2017 Chateau de la Maltroye Chassagne Montrachet 1er Cru "Chenevottes"

SKU #1416145 91 points Allen Meadows - Burghound

 (from Chenevottes proper). Background hints of matchstick and sulfur are present on the riper aromas of both white and yellow orchard fruit that exhibit whiffs of citrus zest and floral nuances. The lush, rich and enveloping medium weight flavors possess good volume if not necessarily great mid-palate density, all wrapped in a seductively textured and bone dry finish. This could use a bit more overall depth but the underlying material appears to be present for that to occur. Worth checking out.  (6/2019)

89-91 points Vinous

 Less expressive on the nose than the 1er Cru, offering a touch of spicy oak that carries through onto the palate. The wine's light touch of sweetness is nicely countered by a brisk citrus character. Finishes energetic and long, with a strong citrus element.(ST)  (9/2018)

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Price: $59.99
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By: Alex Pross | K&L Staff Member | Review Date: 8/16/2019 | Send Email
There's been a lot of talk regarding the rising prices of white Burgundy, accompanied by a lot of hand-wringing. To be able to drink this kind of quality from a top 1er Cru site for under $60 is a godsend. Powerful, rich, structured, and brimming with waxy yellow fruits and tropical notes, this zesty, layered masterpiece is a wonderful insight into the greatness that is the 2017 white Burgundy vintage.
Top Value! Drink from 2019 to 2039

By: James Bradshaw | K&L Staff Member | Review Date: 8/15/2019 | Send Email
While still youthful, there's no shortage of things to love about this charming 2017 Chenevottes. Bristling with energy, it offers up a tantalizing array of floral, citrus, and tropical fruit notes. There's a subtle richness while remaining infinitely refreshing. Like any classic Chassagne in an excellent vintage, it has the body and acidity to warrant serious time in the cellar. Only good things can be expected five, ten, fifteen years down the line. Best of all, you don't have to shell out over $100 for the experience. Count me a big fan of Château de la Maltroye!

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- It's hard to believe that up until about 30 years ago, this extremely popular varietal hid behind the veil of geographical names like Chablis and Puligny-Montrachet. Now grown all over the world and bottled by its varietal name, Chardonnay has achieved a level of branding unlike any other wine. Surprisingly, though, what you get when you buy Chardonnay can differ greatly from country to country and even within one country, depending on the climate where it's grown and how it is vinified and aged. From fresh, crisp and minerally with apple and lemon notes to rich and buttery with tropical fruit overtones, Chardonnay runs the gamut. In France's Burgundy, Chardonnay is the source of the prized wines of Chablis, Corton-Charlemagne, Mâcon, Meursault and Montrachet. It also the foundation of exceptional Champagne, where it is blended with Pinot Noir and Pinot Meunier or vinified on its own into Blanc de Blancs. It is also extremely popular in California, and is gaining popularity in Australia, New Zealand, Italy, Spain and South Africa.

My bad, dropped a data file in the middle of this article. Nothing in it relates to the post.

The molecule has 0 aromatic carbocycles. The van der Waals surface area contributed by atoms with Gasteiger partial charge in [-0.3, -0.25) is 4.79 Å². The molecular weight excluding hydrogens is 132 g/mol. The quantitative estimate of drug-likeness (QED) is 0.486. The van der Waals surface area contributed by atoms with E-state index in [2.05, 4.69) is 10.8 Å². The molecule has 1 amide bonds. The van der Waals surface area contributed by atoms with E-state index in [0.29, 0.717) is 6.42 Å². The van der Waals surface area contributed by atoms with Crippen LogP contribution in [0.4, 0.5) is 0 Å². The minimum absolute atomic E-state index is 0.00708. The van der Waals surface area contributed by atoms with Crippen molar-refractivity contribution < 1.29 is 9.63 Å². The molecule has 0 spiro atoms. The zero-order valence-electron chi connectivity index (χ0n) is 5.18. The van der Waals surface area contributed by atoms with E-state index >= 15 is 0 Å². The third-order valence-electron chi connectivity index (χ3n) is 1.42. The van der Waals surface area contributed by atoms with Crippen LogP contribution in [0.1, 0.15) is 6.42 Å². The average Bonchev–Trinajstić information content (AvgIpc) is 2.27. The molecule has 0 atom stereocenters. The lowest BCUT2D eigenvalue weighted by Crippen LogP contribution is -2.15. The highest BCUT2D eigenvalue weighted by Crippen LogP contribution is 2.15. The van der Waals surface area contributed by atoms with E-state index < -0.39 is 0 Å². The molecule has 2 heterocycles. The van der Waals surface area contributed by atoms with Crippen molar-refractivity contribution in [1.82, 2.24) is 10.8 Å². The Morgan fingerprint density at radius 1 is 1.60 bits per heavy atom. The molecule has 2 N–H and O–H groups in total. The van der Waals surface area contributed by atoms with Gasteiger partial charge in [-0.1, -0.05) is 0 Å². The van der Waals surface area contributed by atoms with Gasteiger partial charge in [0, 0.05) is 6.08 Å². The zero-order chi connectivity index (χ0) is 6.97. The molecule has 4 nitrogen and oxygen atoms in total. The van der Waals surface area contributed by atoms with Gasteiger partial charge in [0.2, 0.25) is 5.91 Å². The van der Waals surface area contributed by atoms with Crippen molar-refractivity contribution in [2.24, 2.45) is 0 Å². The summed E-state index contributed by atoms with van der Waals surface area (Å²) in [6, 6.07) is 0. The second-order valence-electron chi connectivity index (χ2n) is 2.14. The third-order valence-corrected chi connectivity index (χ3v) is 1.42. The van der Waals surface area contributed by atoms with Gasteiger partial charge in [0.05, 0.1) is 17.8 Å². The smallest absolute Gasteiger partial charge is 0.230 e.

- When it comes to wine, France stands alone. No other country can beat it in terms of quality and diversity. And while many of its Region, Bordeaux, Burgundy and Champagne most obviously, produce wine as rare, as sought-after and nearly as expensive as gold, there are just as many obscurities and values to be had from little known appellations throughout the country. To learn everything there is to know about French wine would take a lifetime. To understand and appreciate French wine, one only has to begin tasting them.


- The province of eastern France, famous for its red wines produced from Pinot Noir and its whites produced from Chardonnay. (Small of amounts of Gamay and Aligoté are still grown, although these have to be labeled differently.) The most famous part of the region is known as the Côte d'Or (the Golden Slope). It is divided into the Côte de Beaune, south of the town of Beaune (famous principally for its whites), and the Côte de Nuits, North of Beaune (home of the most famous reds). In addition, the Côte Chalonnaise and the Mâconnais are important wine growing regions, although historically a clear level (or more) below the Côte d'Or. Also include by some are the regions of Chablis and Auxerrois, farther north.
Specific Appellation:

Chassagne Montrachet

- A long, wandering village in the Côte de Beaune. Fortunately, what the workaday village lacks in charm, the wines more than make up for. Most famous for its white wines, which are lovely and delicate, Chassagne-Montrachet actually produces more red than white wine. It is one of the few places in the Côte D'Or where both red and white wines are produced from Premier Cru vineyards. The Grands Crus are Montrachet, Bâtard Montrachet (both shared with the neighboring village of Puligny) and Criots Bâtard Montrachet.